A photo of a former Archbishop of Canterbury has been removed from a top British university after some students objected to his opposition to gay marriage.
The picture of Lord Carey of Clifton, who was the leader of the Church of England between 1991 and 2002, has been taken down from the “wall of fame” of former students at the entrance of the King’s College London campus in The Strand.
Others in the montage are Florence Nightingale and the Duke of Wellington.
The move follows a five-year campaign by a small group of students who disagreed with Lord Carey’s allegedly homophobic opinions.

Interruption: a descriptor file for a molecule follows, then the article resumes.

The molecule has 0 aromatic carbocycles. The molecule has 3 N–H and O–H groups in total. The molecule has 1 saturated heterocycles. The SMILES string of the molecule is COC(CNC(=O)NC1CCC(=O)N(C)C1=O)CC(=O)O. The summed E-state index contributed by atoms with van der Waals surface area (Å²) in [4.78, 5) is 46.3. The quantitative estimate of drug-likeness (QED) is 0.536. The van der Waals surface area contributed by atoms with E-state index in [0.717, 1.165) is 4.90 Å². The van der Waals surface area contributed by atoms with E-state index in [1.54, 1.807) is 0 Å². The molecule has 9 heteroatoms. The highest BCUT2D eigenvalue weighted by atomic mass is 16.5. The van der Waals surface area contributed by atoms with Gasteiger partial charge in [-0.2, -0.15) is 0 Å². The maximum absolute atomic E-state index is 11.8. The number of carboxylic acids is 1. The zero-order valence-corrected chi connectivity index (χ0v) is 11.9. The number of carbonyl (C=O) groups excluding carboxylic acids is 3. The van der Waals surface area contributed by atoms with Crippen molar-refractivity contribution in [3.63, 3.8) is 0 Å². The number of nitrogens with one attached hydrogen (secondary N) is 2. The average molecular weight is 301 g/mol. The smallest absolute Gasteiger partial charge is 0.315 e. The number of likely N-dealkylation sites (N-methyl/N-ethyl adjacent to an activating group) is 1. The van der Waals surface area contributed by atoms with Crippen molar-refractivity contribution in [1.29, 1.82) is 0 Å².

University bosses have confirmed his portrait has been removed along with several others to be replaced by digital screens following a review which decreed that the pictures “did not capture the diversity of our university community”.
Niall McCrea, a lecturer in mental health at King’s, attacked the move in an article written with the Rev Jules Gomes, pastor of an evangelical church, for the Conservative Woman website.
They wrote: “For a prestigious institution of Christian heritage to allow this campaign to claim victory is worrying. [Lord] Carey is not homophobic, but his name has been tarnished by a ‘gay-stapo’ that refuses to acknowledge that a clergyman cares for all, while maintaining a traditional view of marriage.”
President of King’s student union Ben Hunt reportedly led the campaign to have Lord Carey’s photo removed.
Lord Carey, 81, has not commented.